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    The Curious Paradox: Stammering in our society serves to shed light upon the shy presence of the speech impediment in society. Those who are affe… Read More
    The Curious Paradox: Stammering in our society serves to shed light upon the shy presence of the speech impediment in society. Those who are affected by stammering encounter uncomfortable and testing situations almost everyday that pass by unbeknownst to the non-stammerer. The content of the publication is completely original, all taken from personal interviews with stammerers of varying age groups and genders. Considering the lack of existing material on and for stammerers, I felt that as a person who as stammered all their life it was essential to create new material from which new meanings and understandings on the topic can be drawn. Huge, huge thanks are due to everyone involved in this project: my tutors at the department of Visual Communication, NCAD and all of the interviewees — James, Mark, Carl, Jonathon, Veronica, Bevin, Benjamin and Scroobius Pip — without whom The Curious Paradox could not be what it currently is. Thanks so much. Read Less
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The Curious paradox:
stammering in our society

The Curious Paradox: Stammering in our society serves to shed light upon the shy presence of the speech impediment in society. Those who are affected by stammering encounter uncomfortable and testing situations almost everyday that pass by unbeknownst to the non-stammerer.

The content of the publication is completely original, all taken from personal interviews with stammerers of varying age groups and genders. Considering the lack of existing material on and for stammerers, I felt that as a person who has stammered all their life it was essential to create new material from which new meanings and understandings on the topic can be drawn.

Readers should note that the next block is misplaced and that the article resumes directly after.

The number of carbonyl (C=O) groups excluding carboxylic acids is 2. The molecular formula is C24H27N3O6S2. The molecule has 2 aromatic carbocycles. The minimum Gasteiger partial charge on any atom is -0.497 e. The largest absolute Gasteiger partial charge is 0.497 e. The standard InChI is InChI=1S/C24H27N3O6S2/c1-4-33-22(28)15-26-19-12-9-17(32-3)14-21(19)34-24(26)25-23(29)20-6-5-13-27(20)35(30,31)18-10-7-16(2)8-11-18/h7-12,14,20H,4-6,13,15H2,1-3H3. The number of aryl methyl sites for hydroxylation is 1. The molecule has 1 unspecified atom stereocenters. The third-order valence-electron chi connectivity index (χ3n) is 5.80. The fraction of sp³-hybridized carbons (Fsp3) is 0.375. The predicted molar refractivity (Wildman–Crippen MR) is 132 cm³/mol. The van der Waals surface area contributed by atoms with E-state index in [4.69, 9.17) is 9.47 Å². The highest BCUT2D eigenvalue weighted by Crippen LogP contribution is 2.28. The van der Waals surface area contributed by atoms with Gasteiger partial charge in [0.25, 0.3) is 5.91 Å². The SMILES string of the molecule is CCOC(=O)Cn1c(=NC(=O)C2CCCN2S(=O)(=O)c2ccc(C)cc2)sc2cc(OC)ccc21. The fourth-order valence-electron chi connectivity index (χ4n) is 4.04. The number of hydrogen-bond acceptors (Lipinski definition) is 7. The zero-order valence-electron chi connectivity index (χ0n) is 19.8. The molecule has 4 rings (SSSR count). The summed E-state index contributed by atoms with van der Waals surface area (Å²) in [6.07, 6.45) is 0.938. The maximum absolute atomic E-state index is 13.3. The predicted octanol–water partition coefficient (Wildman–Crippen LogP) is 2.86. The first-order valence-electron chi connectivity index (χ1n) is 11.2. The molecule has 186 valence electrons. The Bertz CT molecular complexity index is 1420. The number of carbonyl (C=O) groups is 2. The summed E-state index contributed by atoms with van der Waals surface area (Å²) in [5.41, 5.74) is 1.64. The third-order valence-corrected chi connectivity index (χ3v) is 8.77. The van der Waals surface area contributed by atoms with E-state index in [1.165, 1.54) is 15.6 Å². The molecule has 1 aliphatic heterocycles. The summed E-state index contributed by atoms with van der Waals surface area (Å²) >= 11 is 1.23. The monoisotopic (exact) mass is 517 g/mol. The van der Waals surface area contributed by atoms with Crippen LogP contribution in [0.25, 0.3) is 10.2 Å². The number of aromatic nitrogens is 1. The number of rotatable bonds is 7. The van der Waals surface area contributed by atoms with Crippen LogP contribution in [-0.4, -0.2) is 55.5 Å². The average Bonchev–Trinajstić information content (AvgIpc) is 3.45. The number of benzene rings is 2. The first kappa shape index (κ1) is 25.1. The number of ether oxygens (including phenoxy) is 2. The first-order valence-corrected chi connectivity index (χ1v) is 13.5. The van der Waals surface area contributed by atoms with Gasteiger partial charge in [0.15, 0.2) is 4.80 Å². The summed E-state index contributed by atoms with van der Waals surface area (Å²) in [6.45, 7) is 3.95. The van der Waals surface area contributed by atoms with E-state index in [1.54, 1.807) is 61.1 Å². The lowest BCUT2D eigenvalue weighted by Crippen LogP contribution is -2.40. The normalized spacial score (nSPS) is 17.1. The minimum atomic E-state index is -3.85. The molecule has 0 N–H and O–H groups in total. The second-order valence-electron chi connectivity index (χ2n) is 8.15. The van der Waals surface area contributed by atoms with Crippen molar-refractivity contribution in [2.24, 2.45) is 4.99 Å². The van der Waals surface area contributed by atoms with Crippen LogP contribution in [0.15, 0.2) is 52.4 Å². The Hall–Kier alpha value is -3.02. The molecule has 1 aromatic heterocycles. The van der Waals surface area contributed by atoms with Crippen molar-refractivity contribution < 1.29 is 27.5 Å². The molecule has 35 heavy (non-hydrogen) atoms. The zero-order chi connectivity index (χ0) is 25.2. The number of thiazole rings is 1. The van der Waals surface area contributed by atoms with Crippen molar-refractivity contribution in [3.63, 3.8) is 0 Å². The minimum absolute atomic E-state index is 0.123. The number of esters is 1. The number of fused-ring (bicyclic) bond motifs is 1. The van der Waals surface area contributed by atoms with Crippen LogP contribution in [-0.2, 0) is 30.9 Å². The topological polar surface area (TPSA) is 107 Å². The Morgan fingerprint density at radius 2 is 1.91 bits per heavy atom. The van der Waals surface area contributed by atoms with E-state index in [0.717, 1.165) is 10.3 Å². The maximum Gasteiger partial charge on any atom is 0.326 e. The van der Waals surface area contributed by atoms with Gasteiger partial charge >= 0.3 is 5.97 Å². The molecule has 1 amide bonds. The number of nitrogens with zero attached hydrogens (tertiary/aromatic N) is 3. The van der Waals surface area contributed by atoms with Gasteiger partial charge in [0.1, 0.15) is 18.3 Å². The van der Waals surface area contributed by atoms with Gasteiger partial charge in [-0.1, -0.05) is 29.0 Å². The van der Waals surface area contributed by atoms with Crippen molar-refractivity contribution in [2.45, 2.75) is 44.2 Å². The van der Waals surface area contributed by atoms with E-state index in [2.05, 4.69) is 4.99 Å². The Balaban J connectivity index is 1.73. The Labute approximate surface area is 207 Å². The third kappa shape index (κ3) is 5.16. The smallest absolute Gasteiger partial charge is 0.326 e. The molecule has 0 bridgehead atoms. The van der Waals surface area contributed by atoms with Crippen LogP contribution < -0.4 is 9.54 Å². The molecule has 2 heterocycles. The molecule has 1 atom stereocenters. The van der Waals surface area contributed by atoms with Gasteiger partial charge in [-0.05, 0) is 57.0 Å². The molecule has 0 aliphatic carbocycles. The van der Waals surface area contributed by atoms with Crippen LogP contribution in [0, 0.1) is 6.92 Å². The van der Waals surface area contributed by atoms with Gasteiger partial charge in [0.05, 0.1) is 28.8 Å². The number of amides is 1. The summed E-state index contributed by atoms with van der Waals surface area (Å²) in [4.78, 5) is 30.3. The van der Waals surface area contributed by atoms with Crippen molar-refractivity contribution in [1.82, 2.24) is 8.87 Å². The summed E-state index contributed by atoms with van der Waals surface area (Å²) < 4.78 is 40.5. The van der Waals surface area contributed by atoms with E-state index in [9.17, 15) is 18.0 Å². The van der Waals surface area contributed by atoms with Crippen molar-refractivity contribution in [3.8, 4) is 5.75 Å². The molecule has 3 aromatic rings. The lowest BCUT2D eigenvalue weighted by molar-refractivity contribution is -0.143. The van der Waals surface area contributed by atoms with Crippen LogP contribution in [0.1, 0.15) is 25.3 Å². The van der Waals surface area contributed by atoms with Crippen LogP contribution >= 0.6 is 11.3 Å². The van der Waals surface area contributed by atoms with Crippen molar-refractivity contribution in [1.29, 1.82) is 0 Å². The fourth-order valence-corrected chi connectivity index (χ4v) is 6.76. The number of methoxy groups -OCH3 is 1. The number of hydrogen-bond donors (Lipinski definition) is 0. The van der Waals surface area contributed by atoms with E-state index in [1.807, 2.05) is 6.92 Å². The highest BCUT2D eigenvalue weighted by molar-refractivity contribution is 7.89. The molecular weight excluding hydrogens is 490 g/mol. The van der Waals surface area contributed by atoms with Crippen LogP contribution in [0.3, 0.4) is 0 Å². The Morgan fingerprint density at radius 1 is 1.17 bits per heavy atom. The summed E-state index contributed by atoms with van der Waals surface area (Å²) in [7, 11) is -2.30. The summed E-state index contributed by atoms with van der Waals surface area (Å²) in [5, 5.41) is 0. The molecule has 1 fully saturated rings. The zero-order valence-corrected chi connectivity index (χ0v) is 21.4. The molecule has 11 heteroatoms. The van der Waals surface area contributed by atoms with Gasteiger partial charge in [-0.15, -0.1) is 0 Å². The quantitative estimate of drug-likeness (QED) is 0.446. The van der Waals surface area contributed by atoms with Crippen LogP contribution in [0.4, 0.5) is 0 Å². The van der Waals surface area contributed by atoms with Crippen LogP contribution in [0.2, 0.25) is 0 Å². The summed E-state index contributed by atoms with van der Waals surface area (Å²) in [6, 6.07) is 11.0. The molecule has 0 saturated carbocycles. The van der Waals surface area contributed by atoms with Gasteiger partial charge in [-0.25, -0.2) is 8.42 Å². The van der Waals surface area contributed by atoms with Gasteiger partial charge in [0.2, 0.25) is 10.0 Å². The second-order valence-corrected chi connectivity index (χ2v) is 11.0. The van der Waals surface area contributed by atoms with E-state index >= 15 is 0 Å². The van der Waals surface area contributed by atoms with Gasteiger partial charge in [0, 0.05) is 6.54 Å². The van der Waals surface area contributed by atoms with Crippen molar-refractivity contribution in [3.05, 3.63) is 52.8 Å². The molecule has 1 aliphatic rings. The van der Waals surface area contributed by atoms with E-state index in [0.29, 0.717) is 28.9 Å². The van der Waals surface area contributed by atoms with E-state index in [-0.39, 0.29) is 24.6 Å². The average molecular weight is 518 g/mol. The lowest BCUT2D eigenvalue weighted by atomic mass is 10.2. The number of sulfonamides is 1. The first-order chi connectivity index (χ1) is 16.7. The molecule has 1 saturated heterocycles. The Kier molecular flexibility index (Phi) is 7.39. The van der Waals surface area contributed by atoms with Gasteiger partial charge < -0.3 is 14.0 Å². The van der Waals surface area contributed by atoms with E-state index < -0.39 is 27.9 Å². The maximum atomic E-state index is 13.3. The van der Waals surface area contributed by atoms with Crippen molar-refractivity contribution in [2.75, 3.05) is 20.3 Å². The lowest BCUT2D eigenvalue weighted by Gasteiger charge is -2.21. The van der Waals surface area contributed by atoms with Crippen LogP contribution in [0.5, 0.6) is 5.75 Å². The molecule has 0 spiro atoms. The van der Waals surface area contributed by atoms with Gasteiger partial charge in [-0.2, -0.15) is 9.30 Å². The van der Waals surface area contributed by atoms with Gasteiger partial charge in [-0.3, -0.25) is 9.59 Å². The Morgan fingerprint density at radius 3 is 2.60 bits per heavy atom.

Simplon Stammer, an altered version of Swiss typeface Simplon Mono created by myself specifically for the publication, is utilised throughout as a means of representing the voice of the stammerer. As such, it is only used whenever an interviewee with a stammer speaks. In contrast, MT Grotesque with a blue tint is used to denote fluency, or a voice without stammering.
The colours used in the publication are also significant — blue for fluency, and black or grey for stammering, and red for stammerers' anecdotes.
The title of the publication alludes to American psychologist Carl Roger's quote, whereby he stated that 'the curious paradox is that when I accept myself just as I am, then I can change.' As such the overall message of the publication is that of acceptance — acceptance of the fact that the impediment may never leave. Only then can the stammerer gain control over their life and be comfortable in themselves.
Huge, huge thanks are due to everyone involved in this project: my tutors at the department of Visual Communication, NCAD and all of the interviewees — James, Mark, Carl, Jonathon, Veronica, Bevin, Benjamin and Scroobius Pip — without whom The Curious Paradox could not be what it currently is. Thanks so much.